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Mood and Emotion ; (2): 15-22, 2022.
Article in English | WPRIM | ID: wpr-968343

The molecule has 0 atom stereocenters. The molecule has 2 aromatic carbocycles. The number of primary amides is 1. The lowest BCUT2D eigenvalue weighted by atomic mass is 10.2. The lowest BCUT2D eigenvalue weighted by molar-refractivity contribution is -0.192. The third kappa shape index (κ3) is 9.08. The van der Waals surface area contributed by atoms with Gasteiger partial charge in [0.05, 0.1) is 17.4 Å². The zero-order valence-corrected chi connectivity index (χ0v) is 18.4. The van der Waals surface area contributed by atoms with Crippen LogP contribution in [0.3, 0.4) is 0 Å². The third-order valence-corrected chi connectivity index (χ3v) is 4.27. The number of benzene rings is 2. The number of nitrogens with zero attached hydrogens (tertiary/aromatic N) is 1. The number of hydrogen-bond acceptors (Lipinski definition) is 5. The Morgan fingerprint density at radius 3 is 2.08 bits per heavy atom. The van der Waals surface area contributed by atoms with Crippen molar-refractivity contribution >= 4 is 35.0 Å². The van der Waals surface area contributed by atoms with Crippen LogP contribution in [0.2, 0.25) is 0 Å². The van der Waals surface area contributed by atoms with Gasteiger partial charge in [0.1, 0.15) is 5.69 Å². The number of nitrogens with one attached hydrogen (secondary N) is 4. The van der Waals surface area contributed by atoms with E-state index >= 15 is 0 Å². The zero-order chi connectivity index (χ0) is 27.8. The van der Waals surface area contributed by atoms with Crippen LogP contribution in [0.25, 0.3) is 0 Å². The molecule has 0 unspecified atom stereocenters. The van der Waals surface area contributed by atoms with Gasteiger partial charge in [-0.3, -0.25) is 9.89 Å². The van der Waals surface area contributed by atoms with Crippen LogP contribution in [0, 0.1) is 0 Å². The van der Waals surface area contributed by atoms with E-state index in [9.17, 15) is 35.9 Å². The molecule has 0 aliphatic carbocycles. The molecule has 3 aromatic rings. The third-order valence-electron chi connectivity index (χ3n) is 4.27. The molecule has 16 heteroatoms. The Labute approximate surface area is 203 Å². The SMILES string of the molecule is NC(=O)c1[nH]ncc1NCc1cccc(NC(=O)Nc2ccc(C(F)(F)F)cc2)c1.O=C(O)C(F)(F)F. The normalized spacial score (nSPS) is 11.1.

Background@#The purpose of this study was to identify the characteristics of dry mouth and gastrointestinal (GI) disorders in antidepressant patients. @*Methods@#The study included 103 antidepressant-taking patients. Antidepressants were classified according to their mode of action. The GI disorders were investigated using the medical records of the patients. The Patient Health Questionnaire-15 and a questionnaire for assessing dry mouth symptoms were used in this study. @*Results@#The score for “overall discomfort due to dry mouth in daily life” (31.72±33.82), “dry mouth at night or in the morning” (47.86±35.87), and “dry mouth during the day” (39.83±31.67) were slightly higher than “discomfort in chewing or swallowing foods”. According to somatization severity, the mean values were 116.36±113.34 in the mild, 213.18±136.98 in the moderate, and 277.59±201.44 in the severe, the between-group difference was significant (F=10.294, p<0.001). According to the class of antidepressants, the mean score was 180.00±147.5 for vortioxetine, 194.25±169.33 for selective serotonin reuptake inhibitors (SSRIs), 223.61±156.70 for serotonin and norepinephrine reuptake inhibitors (SNRIs), 75.00±57.00 for norepinephrine dopamine reuptake inhibitors (NDRIs), 201.67±174.66 for Nassau, and 116.67±132.03 for agomelatine. A total of 67 (65.0%) patients had at least one GI disorder. @*Conclusion@#The study findings are expected to help increase medication compliance in antidepressant patients by better controlling the side effects experienced by the patients.